Mortgage lenders may not be as slaphappy as they used to be, giving money to basically anyone who wanted a house. But in the past few years, with the economy mending and the housing market pulling itself out of the dumps, they’ve opened the vaults wider and wider.
Eli Segall’s Real Estate Insider column appears Saturdays in the Business section.
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There were about 47,000 sales of previously owned homes in the Las Vegas Valley last year. But which properties were the most and least expensive?
With new construction sites popping up around Las Vegas, the market for the dirt underneath them is ramping up as well.
The Blackstone Group bought homes in bulk to turn into rentals after the market crashed, forming a company, Invitation Homes, for the venture. Invitation now owns almost 50,000 homes, including more than 900 in the Las Vegas area.
Las Vegas’ housing market had a busy year in 2016. It was still weaker than many other cities in some regards, but business picked up, and problems that linger from the recession kept easing.
Josh Kearney has the plans, the site lined up and, he says, the money. And after upping his vision for an extreme sports park in Las Vegas, he wants to start building.
It wasn’t long ago – less than a decade – that Las Vegas’ housing market was a mass grave of foreclosures. Southern Nevada still gets more repo activity than most areas of the country. But overall, its foreclosure woes aren’t nearly as severe as they used to be.
Las Vegas’ never-boring real estate market didn’t disappoint in 2016. There were plenty of deals, and some were more unusual than others. Here’s my list of the top 10 of 2016.
It’s a place of abandoned projects, where flashy casinos hemorrhage money, where supersized dreams go to die. All this and more – on the north Strip!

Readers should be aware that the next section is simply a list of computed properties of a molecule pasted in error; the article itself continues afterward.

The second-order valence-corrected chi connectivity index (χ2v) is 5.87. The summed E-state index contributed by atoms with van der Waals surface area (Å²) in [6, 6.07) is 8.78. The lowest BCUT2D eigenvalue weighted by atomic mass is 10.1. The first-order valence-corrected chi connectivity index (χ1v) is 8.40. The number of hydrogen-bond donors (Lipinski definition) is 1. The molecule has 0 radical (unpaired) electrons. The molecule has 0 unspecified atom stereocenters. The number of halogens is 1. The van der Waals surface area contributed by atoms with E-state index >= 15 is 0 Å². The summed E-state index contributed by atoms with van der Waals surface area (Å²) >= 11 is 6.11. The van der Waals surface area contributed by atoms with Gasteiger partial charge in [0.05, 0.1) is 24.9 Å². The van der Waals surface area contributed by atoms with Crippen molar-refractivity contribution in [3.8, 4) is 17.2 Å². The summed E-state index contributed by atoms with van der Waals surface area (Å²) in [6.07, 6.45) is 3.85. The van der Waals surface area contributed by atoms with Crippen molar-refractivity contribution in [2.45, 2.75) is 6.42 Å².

Australian billionaire James Packer has invested a fortune in casinos, including in Las Vegas. But when it comes to building a resort in the heart of America’s gambling mecca, Packer’s plans keep fizzling out.
Las Vegas’ housing market is a far cry from the boom days of a decade ago, but at least one thing is approaching those levels again: new-home prices.
Las Vegas’ housing market got beat up so badly during the recession that not along ago it seemed almost everyone with a mortgage was underwater.
Landlords are writing hefty checks for rental properties, paying prices that sellers probably only dreamed of a few years ago. Overall in Southern Nevada, investors paid an average of $110,111 per unit for apartment complexes this year by the third quarter, up 53 percent from 2015, according to brokerage firm Colliers International.
With a burst of billion-dollar deals this year, the Strip’s real estate market has heated up again. But investors didn’t buy megaresorts, the bedrock of the local economy. They bought malls.